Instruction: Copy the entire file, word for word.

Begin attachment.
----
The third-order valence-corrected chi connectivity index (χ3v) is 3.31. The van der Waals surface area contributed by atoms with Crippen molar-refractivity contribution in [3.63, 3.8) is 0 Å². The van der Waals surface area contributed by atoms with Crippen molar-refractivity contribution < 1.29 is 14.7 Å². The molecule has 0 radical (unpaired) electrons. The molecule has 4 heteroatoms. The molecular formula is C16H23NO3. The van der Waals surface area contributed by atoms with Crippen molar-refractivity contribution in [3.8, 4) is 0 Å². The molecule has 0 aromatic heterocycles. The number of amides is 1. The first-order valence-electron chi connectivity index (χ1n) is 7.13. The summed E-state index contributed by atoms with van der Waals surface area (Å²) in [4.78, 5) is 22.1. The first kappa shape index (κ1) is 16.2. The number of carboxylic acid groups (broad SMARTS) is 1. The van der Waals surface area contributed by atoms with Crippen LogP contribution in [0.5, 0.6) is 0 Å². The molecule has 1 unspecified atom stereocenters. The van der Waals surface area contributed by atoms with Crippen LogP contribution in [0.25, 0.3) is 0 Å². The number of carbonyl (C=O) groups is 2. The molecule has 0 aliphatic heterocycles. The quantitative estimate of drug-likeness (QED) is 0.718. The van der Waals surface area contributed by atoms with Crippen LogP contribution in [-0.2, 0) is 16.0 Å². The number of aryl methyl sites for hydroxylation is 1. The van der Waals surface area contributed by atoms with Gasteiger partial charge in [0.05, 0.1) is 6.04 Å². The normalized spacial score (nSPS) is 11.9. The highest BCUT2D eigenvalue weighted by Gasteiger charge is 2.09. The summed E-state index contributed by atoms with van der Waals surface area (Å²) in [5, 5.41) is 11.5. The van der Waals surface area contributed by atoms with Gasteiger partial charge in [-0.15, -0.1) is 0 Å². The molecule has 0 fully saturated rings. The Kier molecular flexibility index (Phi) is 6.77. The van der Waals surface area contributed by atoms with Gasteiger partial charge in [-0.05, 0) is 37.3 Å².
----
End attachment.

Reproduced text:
The third-order valence-corrected chi connectivity index (χ3v) is 3.31. The van der Waals surface area contributed by atoms with Crippen molar-refractivity contribution in [3.63, 3.8) is 0 Å². The van der Waals surface area contributed by atoms with Crippen molar-refractivity contribution < 1.29 is 14.7 Å². The molecule has 0 radical (unpaired) electrons. The molecule has 4 heteroatoms. The molecular formula is C16H23NO3. The van der Waals surface area contributed by atoms with Crippen molar-refractivity contribution in [3.8, 4) is 0 Å². The molecule has 0 aromatic heterocycles. The number of amides is 1. The first-order valence-electron chi connectivity index (χ1n) is 7.13. The summed E-state index contributed by atoms with van der Waals surface area (Å²) in [4.78, 5) is 22.1. The first kappa shape index (κ1) is 16.2. The number of carboxylic acid groups (broad SMARTS) is 1. The van der Waals surface area contributed by atoms with Crippen LogP contribution in [0.5, 0.6) is 0 Å². The molecule has 1 unspecified atom stereocenters. The van der Waals surface area contributed by atoms with Crippen LogP contribution in [0.25, 0.3) is 0 Å². The number of carbonyl (C=O) groups is 2. The molecule has 0 aliphatic heterocycles. The quantitative estimate of drug-likeness (QED) is 0.718. The van der Waals surface area contributed by atoms with Crippen LogP contribution in [-0.2, 0) is 16.0 Å². The number of aryl methyl sites for hydroxylation is 1. The van der Waals surface area contributed by atoms with Gasteiger partial charge in [0.05, 0.1) is 6.04 Å². The normalized spacial score (nSPS) is 11.9. The highest BCUT2D eigenvalue weighted by Gasteiger charge is 2.09. The summed E-state index contributed by atoms with van der Waals surface area (Å²) in [5, 5.41) is 11.5. The van der Waals surface area contributed by atoms with Gasteiger partial charge in [-0.15, -0.1) is 0 Å². The molecule has 0 fully saturated rings. The Kier molecular flexibility index (Phi) is 6.77. The van der Waals surface area contributed by atoms with Gasteiger partial charge in [-0.05, 0) is 37.3 Å².